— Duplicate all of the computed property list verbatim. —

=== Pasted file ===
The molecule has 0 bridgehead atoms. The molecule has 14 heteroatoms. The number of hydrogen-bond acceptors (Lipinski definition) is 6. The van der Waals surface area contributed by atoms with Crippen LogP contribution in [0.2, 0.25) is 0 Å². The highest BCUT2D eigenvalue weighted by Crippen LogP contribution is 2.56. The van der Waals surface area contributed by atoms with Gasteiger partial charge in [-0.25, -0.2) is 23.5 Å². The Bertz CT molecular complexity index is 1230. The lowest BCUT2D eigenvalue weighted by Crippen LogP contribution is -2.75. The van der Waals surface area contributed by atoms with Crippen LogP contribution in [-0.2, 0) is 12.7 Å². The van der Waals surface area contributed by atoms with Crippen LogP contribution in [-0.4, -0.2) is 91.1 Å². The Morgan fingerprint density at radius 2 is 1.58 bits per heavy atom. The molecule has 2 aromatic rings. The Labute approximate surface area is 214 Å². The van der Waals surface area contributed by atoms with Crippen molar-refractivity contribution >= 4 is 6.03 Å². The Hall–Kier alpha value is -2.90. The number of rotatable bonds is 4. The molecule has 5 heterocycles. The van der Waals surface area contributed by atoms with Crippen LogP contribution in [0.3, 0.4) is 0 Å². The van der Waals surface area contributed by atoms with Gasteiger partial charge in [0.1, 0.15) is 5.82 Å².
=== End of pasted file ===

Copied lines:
The molecule has 0 bridgehead atoms. The molecule has 14 heteroatoms. The number of hydrogen-bond acceptors (Lipinski definition) is 6. The van der Waals surface area contributed by atoms with Crippen LogP contribution in [0.2, 0.25) is 0 Å². The highest BCUT2D eigenvalue weighted by Crippen LogP contribution is 2.56. The van der Waals surface area contributed by atoms with Gasteiger partial charge in [-0.25, -0.2) is 23.5 Å². The Bertz CT molecular complexity index is 1230. The lowest BCUT2D eigenvalue weighted by Crippen LogP contribution is -2.75. The van der Waals surface area contributed by atoms with Crippen LogP contribution in [-0.2, 0) is 12.7 Å². The van der Waals surface area contributed by atoms with Crippen LogP contribution in [-0.4, -0.2) is 91.1 Å². The Morgan fingerprint density at radius 2 is 1.58 bits per heavy atom. The molecule has 2 aromatic rings. The Labute approximate surface area is 214 Å². The van der Waals surface area contributed by atoms with Crippen molar-refractivity contribution >= 4 is 6.03 Å². The Hall–Kier alpha value is -2.90. The number of rotatable bonds is 4. The molecule has 5 heterocycles. The van der Waals surface area contributed by atoms with Crippen LogP contribution in [0.3, 0.4) is 0 Å². The van der Waals surface area contributed by atoms with Gasteiger partial charge in [0.1, 0.15) is 5.82 Å².